YWCA Canada is focusing on tech-facilitated violence this year and centring the needs, experiences, and wisdom of survivors in the efforts to act against online hate, abuse and harassment and its far-reaching impact on women and gender-diverse people’s safety, well-being and freedom.
As part of the Week Without Violence, YWCA Canada commissioned artists to create and illustrate a world free from online hate and explore the concept of #heartspeech, countering online hate using positive messages.
The artwork presented here by the artist Selina Ashi captures the theme of using technology positively to counter online hate and violence. Her artist’s statement on the piece:
“I made the artwork to capture the theme of using technology positively to counter online hate and violence. In the foreground, there are several people physically separated, as shown by different coloured backgrounds and shapes. The backgrounds are shaped as speech bubbles and puzzle pieces to symbolize how although physically we are in separate places, the online world can positively connect us together. I want to send the message that these connections can oftentimes be subtle and unexpected, but they strongly unite us.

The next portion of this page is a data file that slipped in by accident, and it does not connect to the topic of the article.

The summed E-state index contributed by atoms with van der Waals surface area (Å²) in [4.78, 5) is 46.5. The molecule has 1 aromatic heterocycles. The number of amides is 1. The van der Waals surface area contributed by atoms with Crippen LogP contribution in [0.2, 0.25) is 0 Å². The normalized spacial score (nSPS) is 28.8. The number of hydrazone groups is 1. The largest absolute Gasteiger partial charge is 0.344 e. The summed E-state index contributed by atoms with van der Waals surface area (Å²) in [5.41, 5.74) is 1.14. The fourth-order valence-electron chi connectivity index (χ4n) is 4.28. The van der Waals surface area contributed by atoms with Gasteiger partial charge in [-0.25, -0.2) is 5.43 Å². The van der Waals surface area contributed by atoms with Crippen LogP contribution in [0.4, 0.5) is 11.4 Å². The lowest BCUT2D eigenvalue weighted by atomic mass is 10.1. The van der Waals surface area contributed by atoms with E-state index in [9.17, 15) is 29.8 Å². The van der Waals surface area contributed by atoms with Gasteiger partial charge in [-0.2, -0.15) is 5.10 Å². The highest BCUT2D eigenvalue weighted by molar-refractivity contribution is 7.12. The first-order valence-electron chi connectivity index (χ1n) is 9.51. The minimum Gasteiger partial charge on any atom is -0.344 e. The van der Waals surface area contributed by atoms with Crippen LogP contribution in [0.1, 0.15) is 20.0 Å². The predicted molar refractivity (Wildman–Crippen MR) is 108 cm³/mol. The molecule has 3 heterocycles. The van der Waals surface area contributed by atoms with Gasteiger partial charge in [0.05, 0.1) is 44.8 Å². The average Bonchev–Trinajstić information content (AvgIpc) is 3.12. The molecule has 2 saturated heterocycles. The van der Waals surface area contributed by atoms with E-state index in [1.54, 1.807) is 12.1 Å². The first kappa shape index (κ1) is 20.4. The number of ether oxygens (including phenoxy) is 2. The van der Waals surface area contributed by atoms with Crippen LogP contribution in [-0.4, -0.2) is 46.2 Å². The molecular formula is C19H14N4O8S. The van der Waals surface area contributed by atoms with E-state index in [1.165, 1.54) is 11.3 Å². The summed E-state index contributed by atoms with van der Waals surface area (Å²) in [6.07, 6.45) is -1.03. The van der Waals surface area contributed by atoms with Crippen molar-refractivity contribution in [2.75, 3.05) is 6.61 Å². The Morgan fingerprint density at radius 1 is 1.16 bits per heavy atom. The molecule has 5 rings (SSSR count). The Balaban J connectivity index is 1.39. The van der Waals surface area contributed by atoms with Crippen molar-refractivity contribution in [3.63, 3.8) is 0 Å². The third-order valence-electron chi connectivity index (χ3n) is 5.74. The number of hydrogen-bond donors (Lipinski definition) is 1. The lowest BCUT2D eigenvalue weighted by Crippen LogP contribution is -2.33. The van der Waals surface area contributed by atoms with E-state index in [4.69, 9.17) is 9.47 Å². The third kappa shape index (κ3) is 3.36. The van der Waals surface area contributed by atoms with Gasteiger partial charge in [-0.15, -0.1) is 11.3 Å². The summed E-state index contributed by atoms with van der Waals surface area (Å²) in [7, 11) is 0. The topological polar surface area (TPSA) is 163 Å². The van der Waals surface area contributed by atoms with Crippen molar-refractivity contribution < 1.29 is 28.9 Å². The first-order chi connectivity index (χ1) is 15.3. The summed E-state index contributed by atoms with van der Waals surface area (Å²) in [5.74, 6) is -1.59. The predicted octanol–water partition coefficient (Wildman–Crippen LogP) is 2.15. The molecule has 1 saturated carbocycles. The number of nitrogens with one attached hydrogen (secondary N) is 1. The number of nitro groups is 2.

Additionally, I want to show how individuals can provide support through the online space. All the figures in the artwork are surrounded by different technology and support one another. They are giving side hugs, holding up an umbrella together, or holding a megaphone together to show that we are stronger together and our voices are amplified.
For the colour scheme, I used bold and vibrant colours to represent how we should not shy away from talking about online hate speech and to bring its importance to the spotlight.
I hope that the artwork will open up dialogues about different ways to counter online violence and to inspire the audience to make changes to stand up against hate speech online.”
Selina’s artwork shows us that Online platforms can be a safe place if we decide to use them as spaces to facilitate connections between people to build communities and provide support particularly. It is possible to transform spaces together and make changes, but we need to stand up against online hate and promote dialogues about different ways to counter online violence.